Tumor lysis syndrome after propranolol therapy in ulcerative infantile hemangioma: rare complication or incidental finding?

Dermatology. 2012;224(2):106-9. doi: 10.1159/000337553. Epub 2012 Apr 19.


A 33-day-old female with an ulcerated infantile hemangioma (IH) undergoing oral therapy with propranolol 2 mg/kg per day developed hyperkalemia and hyperphosphatemia 24 h after starting medication. No electrocardiographic or clinical abnormalities secondary to the electrolyte changes were noticed. A laboratory tumor lysis syndrome (TLS) was diagnosed after excluding other causes of electrolyte imbalance in the diagnostic workup. No treatment was required to reverse the TLS condition, and the propranolol therapy was continued as the electrolyte alterations were only mild. One month later, the IH was remarkably reduced in size and no longer ulcerated. Maintenance of propranolol was extended for a total of 6 months. Parallel to the gradual involution of the IH, serum potassium and phosphorus levels returned within normal levels. We suggest that TLS may be a rare complication of ulcerated IH treated with propranolol. Clinicians must be aware and order appropriate screening tests for TLS in patients at risk.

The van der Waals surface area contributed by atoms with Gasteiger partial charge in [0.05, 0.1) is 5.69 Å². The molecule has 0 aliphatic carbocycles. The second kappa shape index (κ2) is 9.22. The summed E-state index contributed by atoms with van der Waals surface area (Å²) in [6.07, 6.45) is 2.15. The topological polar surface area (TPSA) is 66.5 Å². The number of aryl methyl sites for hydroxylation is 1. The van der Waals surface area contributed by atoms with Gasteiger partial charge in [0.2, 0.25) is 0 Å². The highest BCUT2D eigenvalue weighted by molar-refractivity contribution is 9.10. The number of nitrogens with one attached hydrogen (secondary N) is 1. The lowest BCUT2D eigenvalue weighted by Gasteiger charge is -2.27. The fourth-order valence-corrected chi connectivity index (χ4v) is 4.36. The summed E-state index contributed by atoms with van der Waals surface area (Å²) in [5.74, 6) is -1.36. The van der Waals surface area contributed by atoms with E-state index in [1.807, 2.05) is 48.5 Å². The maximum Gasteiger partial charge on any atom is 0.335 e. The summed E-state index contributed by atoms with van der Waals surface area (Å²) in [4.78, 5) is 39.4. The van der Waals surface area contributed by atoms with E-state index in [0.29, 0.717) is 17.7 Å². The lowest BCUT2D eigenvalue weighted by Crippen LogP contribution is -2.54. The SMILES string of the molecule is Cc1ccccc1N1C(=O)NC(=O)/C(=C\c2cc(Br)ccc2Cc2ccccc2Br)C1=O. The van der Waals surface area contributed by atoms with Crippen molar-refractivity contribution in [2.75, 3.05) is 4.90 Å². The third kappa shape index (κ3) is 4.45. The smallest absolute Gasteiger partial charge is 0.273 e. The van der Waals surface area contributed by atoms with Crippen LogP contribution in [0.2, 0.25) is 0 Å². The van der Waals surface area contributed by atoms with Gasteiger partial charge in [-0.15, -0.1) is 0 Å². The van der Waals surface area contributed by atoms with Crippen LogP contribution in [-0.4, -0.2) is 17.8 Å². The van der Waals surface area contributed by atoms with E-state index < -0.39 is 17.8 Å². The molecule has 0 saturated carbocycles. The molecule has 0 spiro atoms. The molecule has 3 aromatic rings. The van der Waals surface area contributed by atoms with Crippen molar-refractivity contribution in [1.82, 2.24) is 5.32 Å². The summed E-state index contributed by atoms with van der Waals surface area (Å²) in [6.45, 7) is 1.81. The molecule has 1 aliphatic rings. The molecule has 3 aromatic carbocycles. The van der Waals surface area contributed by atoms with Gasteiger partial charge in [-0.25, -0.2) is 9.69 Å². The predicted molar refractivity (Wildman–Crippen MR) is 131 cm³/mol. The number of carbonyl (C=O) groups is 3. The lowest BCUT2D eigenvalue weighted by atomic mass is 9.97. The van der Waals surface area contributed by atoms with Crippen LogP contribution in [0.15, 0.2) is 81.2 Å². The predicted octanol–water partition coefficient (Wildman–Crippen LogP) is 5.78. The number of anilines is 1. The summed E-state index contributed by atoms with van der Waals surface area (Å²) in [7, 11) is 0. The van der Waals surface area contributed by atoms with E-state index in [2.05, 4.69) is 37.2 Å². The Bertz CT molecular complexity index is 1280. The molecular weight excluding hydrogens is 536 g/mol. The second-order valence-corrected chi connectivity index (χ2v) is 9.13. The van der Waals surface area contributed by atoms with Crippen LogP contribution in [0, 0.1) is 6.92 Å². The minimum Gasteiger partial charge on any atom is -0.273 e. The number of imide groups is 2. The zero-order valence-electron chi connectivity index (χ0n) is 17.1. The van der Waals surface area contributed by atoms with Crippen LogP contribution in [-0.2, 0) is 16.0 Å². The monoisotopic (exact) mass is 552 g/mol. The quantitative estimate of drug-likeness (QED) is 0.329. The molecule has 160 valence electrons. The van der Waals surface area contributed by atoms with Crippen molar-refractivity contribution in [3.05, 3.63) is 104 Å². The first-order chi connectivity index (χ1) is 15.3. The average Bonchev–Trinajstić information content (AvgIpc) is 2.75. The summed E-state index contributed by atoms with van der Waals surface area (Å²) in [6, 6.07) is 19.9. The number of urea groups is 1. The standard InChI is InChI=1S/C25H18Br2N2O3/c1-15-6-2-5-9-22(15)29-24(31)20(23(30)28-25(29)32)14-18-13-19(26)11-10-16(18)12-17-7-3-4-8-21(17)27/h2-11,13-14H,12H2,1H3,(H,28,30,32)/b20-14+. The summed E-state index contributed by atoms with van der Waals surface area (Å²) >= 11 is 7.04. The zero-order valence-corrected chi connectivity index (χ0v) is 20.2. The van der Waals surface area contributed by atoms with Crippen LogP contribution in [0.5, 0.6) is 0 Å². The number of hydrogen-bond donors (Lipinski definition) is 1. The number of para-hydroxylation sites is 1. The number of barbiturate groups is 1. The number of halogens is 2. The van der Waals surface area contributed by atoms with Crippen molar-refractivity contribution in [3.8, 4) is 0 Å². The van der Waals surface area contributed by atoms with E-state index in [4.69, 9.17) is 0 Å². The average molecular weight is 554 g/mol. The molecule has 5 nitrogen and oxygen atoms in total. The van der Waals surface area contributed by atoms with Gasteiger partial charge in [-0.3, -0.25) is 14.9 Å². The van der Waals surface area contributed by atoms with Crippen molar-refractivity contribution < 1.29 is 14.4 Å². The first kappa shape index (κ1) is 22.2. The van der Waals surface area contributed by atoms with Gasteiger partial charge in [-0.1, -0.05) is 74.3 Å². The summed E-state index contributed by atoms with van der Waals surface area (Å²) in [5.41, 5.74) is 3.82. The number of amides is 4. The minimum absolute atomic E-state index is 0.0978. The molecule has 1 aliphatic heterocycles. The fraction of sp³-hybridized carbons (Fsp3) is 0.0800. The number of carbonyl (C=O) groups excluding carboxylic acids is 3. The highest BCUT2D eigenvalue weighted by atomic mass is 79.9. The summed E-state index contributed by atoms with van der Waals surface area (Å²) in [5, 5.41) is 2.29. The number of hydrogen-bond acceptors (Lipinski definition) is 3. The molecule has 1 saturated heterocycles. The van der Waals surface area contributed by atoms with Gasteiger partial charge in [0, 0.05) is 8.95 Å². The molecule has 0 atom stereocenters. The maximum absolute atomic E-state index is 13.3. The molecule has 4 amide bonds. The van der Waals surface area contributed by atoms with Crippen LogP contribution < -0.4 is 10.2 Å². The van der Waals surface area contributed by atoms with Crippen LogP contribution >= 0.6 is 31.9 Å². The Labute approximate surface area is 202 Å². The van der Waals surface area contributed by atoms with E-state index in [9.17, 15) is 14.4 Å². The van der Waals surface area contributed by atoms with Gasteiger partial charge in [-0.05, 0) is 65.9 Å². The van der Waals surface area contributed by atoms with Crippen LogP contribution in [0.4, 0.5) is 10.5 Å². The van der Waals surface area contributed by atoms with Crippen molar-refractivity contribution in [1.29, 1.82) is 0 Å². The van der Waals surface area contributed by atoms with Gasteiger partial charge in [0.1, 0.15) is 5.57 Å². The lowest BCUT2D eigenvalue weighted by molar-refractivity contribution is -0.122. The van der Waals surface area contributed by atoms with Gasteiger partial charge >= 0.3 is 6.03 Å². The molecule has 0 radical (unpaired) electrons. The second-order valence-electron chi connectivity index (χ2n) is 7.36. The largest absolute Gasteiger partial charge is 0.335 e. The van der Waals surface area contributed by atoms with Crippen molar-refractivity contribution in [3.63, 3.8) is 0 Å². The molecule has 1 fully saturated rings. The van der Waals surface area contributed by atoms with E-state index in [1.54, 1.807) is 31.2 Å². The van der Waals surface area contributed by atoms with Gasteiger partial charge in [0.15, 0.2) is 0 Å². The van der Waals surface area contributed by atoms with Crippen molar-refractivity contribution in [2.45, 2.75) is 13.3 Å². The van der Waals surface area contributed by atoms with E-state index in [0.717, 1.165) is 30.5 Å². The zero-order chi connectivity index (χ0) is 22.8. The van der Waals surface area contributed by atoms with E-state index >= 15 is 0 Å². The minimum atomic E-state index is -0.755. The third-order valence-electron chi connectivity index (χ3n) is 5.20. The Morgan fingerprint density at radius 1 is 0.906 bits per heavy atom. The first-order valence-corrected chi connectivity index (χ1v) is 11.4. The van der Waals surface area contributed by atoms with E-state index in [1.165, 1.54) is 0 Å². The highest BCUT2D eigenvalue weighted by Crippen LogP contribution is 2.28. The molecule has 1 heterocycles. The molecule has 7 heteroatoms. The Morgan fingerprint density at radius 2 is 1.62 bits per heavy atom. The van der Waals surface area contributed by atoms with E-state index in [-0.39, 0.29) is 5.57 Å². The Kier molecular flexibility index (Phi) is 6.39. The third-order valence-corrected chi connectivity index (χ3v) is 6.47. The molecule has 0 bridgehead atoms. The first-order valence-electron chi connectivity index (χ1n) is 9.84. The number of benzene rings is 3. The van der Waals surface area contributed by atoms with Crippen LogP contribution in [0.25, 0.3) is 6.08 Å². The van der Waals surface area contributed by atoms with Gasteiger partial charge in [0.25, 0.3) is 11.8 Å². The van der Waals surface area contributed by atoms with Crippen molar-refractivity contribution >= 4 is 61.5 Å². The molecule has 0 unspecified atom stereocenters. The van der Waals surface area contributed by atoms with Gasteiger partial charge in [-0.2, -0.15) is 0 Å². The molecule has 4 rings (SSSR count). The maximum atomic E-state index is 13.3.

Publication types

  • Case Reports

MeSH terms

  • Antineoplastic Agents / adverse effects*
  • Antineoplastic Agents / therapeutic use
  • Female
  • Hemangioma, Capillary / drug therapy*
  • Humans
  • Hyperkalemia / chemically induced
  • Hyperphosphatemia / chemically induced
  • Infant
  • Neoplastic Syndromes, Hereditary / drug therapy*
  • Propranolol / adverse effects*
  • Propranolol / therapeutic use
  • Severity of Illness Index
  • Skin Neoplasms / drug therapy*
  • Skin Ulcer / drug therapy*
  • Treatment Outcome
  • Tumor Lysis Syndrome / diagnosis
  • Tumor Lysis Syndrome / etiology*


  • Antineoplastic Agents
  • Propranolol

Supplementary concepts

  • Hemangioma, capillary infantile